Alemtuzumab, a humanized monoclonal antibody targeting the surface molecule CD52, leads to a rapid depletion of immune cells in the innate and adaptive immune system. In phase 2 and 3 trials in multiple sclerosis (MS), infections have been reported more frequently in alemtuzumab than in interferon beta treated patients. Here we report two patients treated with alemtuzumab for MS developing Listeria meningitis few days after the first infusion cycle. Both patients recovered completely after prompt diagnosis and adequate treatment. Physicians and patients should be aware of this serious, but treatable complication.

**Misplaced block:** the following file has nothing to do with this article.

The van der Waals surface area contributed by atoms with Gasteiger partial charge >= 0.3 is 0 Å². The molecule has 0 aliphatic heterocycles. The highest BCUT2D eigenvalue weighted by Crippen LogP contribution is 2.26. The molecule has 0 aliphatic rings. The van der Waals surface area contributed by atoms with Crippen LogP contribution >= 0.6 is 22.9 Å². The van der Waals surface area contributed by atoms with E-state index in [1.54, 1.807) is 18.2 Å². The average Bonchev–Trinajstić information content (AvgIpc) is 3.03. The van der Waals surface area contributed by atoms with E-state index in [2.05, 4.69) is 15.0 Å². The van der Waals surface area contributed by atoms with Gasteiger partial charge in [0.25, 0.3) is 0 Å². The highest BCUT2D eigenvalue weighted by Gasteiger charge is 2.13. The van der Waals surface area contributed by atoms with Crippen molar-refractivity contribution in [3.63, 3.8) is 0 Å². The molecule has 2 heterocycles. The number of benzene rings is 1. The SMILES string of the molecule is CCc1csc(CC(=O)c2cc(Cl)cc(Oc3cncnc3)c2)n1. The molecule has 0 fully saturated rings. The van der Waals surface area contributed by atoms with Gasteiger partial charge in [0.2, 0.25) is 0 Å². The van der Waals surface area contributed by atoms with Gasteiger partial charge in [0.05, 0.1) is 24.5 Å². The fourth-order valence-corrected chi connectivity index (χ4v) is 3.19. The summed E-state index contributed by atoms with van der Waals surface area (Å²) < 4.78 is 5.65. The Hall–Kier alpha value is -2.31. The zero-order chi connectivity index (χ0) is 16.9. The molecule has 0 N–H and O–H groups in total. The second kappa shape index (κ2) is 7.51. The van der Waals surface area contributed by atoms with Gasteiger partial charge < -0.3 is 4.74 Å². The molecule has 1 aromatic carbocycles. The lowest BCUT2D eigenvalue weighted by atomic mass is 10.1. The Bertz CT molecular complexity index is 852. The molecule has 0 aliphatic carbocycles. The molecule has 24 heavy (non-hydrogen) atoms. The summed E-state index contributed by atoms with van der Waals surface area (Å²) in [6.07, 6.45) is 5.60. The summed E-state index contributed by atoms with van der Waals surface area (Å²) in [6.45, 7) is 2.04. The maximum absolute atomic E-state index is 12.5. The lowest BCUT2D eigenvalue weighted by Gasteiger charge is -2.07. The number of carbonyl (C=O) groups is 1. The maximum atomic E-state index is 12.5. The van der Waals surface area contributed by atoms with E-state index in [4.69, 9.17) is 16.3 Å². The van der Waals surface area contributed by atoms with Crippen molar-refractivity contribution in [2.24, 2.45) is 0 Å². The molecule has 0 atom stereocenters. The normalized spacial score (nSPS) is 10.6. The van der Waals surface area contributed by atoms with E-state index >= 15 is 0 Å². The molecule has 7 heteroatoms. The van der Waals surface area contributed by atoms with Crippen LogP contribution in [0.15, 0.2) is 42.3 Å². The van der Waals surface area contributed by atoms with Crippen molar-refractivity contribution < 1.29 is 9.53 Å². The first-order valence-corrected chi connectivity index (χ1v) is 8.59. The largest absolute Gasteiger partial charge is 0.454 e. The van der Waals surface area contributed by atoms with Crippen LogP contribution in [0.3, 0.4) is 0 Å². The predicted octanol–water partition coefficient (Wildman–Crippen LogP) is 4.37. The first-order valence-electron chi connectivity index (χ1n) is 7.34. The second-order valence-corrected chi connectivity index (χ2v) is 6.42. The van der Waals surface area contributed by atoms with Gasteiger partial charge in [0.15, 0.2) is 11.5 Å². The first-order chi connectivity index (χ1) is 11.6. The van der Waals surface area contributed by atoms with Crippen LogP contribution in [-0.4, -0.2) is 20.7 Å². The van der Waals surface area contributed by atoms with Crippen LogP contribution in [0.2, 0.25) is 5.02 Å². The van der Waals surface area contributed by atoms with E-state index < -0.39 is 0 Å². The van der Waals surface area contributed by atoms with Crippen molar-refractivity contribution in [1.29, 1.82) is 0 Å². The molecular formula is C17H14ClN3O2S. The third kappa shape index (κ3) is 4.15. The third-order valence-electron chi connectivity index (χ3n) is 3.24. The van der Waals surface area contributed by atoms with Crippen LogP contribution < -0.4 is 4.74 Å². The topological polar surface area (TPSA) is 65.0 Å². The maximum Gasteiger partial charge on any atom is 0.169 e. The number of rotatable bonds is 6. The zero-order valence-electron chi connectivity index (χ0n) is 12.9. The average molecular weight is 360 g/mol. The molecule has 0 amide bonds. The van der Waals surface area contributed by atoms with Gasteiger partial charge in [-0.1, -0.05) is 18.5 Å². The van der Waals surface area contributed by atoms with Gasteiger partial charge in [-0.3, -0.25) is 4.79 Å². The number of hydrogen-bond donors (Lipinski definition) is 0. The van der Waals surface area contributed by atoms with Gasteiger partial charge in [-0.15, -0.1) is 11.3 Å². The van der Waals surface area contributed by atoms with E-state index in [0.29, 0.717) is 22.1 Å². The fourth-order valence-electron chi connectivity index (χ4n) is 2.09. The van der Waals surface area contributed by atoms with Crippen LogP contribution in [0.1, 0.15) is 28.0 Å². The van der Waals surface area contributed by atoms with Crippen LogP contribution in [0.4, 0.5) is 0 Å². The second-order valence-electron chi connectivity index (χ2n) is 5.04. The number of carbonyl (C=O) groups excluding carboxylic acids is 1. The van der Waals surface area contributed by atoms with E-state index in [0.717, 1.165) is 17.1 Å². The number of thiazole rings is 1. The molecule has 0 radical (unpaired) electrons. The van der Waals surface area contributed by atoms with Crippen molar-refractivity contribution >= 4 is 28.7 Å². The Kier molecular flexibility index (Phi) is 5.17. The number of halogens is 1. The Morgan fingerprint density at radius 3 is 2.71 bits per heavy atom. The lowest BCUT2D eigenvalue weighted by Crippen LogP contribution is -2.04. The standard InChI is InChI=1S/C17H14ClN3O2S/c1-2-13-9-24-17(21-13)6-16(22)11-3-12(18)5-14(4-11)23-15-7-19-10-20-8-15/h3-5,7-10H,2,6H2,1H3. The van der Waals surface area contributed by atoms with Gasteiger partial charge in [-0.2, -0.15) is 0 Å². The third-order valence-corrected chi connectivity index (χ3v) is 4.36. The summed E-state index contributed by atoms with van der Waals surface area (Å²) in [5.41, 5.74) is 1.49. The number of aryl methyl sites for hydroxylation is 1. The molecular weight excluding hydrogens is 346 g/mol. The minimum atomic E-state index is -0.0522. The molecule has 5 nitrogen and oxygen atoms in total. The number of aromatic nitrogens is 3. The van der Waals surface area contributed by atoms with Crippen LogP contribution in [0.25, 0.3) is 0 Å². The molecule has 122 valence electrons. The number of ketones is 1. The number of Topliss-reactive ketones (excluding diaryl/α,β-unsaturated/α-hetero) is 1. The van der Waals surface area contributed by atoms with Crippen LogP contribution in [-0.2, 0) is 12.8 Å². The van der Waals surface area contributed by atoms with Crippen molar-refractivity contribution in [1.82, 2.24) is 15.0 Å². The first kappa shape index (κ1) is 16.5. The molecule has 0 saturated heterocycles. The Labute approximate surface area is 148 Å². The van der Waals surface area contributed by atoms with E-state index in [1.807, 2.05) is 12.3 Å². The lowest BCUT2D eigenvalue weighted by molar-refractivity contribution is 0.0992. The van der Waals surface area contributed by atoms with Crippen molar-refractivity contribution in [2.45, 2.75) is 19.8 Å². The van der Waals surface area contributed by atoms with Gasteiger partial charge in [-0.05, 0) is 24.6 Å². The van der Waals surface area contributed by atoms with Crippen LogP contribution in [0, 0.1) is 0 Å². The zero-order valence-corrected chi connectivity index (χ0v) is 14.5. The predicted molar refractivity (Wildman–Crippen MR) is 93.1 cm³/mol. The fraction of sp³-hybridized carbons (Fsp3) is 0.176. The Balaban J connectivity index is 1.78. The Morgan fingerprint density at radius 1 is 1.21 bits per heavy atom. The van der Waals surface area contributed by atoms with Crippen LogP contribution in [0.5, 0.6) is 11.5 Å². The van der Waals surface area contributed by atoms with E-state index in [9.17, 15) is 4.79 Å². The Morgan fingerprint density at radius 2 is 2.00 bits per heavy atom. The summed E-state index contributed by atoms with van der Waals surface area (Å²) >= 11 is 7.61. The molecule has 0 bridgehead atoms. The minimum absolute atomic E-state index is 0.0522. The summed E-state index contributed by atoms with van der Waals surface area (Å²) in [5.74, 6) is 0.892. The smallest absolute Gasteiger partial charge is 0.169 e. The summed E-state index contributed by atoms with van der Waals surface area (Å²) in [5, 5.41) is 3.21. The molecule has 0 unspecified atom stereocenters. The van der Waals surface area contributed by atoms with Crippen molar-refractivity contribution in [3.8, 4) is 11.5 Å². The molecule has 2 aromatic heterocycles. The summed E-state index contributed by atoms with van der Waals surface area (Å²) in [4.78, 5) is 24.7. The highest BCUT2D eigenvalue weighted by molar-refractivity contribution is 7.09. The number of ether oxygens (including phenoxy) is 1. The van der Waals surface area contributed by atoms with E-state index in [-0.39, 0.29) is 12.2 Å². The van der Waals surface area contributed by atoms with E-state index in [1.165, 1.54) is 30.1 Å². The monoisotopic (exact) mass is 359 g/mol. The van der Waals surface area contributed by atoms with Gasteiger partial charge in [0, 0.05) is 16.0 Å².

Alemtuzumab depletes both the adaptive (T cells) immune system and the dendritic cells which communicate with the innate immune system, thereby facilitating the propagation of the infection once started. There are available antibiotic therapies and the first line commonly used is Ampicillin, belonging to the Penicillin family. As a precautionary measure, avoidance of potential contaminated sources around the time of infusion and during the period of low WBC counts (i.e. 6 months after the infusion) may be another strategy.